Showing posts with label Jeffe. Show all posts
Showing posts with label Jeffe. Show all posts

Friday, January 8, 2021

Exercise Envy


Sitting. Not ideal. You've seen the data earlier this week. But you know, when all you have is a hammer, everything is a nail. All I have are sitting desks. So far. I lust after a treadmill desk like Jeffe has. With four adults and too many cats in the house, that ain't happenin' any time soon. Space concerns and all.

Still. In the middle of the raging hellhole that was 2020 (and that 2021 is still flirting with, the hussy) doing something - anything - to look after our health made my family feel a little more in control. Working out at home became THE thing.

Yes. Yoga. Weightlifting - we have free weights and a bench and training in the Weider method. We take 2-3 mile walks (with masks - this is Florida and well - the FL man memes, they do not lie). The dh and I bike. 

These are lovely. They boost mental and physical health. But they're time delimited. There are only so many hours in a day and only an hour a day I can devote to motion for motion's sake. Yet our brains evolved in very different circumstances - when motion WAS the day. Our brains were designed to operate at peak efficiency while we walk. Stroll, really. Take a look at the book The Brain Rules

Read this and see if you don't join me in lusting after a treadmill desk like Jeffe's. 

The spoiler is this: Our brains were designed for us to walk up to twelve miles per day. It keeps our brains oxygenated, boosts connections, etc, etc, it's really good for you, so there.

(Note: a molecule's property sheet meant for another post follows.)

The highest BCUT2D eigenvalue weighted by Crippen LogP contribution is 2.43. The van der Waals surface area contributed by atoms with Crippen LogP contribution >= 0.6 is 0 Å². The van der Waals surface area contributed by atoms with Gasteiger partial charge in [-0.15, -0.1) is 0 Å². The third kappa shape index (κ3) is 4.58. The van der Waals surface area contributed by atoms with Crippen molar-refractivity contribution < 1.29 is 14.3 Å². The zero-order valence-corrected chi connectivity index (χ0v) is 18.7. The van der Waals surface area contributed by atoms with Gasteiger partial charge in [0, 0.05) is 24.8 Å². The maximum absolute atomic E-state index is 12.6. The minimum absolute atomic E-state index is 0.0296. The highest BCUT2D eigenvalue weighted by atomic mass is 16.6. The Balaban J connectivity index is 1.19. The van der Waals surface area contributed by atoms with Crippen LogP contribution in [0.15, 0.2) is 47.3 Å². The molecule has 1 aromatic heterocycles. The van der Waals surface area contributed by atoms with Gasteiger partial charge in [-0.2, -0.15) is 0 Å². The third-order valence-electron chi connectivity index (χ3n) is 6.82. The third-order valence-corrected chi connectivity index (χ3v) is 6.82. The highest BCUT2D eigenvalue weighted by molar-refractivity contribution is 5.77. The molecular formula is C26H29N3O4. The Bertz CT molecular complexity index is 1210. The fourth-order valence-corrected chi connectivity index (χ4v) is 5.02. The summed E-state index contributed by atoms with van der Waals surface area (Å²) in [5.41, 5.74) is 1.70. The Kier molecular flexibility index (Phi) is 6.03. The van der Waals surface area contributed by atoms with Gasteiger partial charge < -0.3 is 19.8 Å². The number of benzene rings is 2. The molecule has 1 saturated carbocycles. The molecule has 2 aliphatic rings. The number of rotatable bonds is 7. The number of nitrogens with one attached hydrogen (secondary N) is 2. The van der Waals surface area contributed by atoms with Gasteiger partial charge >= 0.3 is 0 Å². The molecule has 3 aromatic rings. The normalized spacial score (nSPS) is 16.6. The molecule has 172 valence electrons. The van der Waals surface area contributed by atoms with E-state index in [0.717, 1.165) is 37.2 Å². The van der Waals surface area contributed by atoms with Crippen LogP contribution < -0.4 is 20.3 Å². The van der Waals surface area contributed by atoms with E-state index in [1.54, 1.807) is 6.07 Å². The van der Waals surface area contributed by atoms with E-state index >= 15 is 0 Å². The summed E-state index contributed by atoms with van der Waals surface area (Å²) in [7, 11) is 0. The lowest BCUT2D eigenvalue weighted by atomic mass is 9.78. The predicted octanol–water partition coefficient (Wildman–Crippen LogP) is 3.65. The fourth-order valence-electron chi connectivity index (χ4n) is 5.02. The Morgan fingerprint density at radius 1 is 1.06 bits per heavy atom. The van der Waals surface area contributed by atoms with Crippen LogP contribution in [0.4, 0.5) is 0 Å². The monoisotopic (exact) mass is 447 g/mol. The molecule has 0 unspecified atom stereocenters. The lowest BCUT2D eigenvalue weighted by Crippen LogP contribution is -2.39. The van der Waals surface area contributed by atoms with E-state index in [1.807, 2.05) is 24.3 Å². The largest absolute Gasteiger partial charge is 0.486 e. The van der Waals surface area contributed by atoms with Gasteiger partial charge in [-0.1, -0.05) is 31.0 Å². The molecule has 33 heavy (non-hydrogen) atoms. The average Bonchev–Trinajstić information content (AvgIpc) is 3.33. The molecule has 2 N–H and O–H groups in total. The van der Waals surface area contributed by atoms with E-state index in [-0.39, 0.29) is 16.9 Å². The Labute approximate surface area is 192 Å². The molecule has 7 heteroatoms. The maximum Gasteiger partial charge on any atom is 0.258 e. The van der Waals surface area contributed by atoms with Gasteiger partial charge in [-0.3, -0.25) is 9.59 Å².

All I know is that if I stop moving, I start hurting. Maybe I'll start saving for that treadmill desk.

Friday, June 29, 2018

What She Said

So for my post, can I just link to Jeffe's post and nod vigorously? No? Rats. Okay. Let's come at this another way, then.

Sometimes, mes amis, the world of publishing leaves you very few options. When what you write isn't necessarily the flavor du jour, most trad publishing houses won't look at you cross eyed. If they do, but your sales don't hit a particular benchmark, you may rapidly find yourself unpublished by traditional houses. If that happens, and if you have the self-confidence and spite to pick up your stories, you can go home and learn to become your own publisher.

Or say you've been writing one genre and you want to dip your toes into another - one you aren't necessarily certain you want to immerse yourself into. You write that book and rather than subbing it to agents and editors, you put it up yourself as an experiment. To test the genre waters, so to speak.

Or, maybe, after an eternity of waiting, you recover the rights to a group of stories that were orphaned when your cherished editor left the business (get used to that one, cupcake, it happens on a daily) you finally have the opportunity to finish out the series and relaunch the whole thing at what you consider a much friendlier price point - or with the cover of your dreams. Whatever your entre into DIYing it is.

Just know this. Everything about self-publishing is learnable. Scads of people have been through this wilderness and will gladly point the way. Some people will charge admittance. Many more won't. Author loops are crazy generous with how-to information, software suggestions, cover designer, editor, and copy editor referrals, too. Most of them will discuss the nuanced differences between launching wide versus targeted, too. Here. Let me pass you an aspirin. Author loops are a fire hose. You might need the pain killer.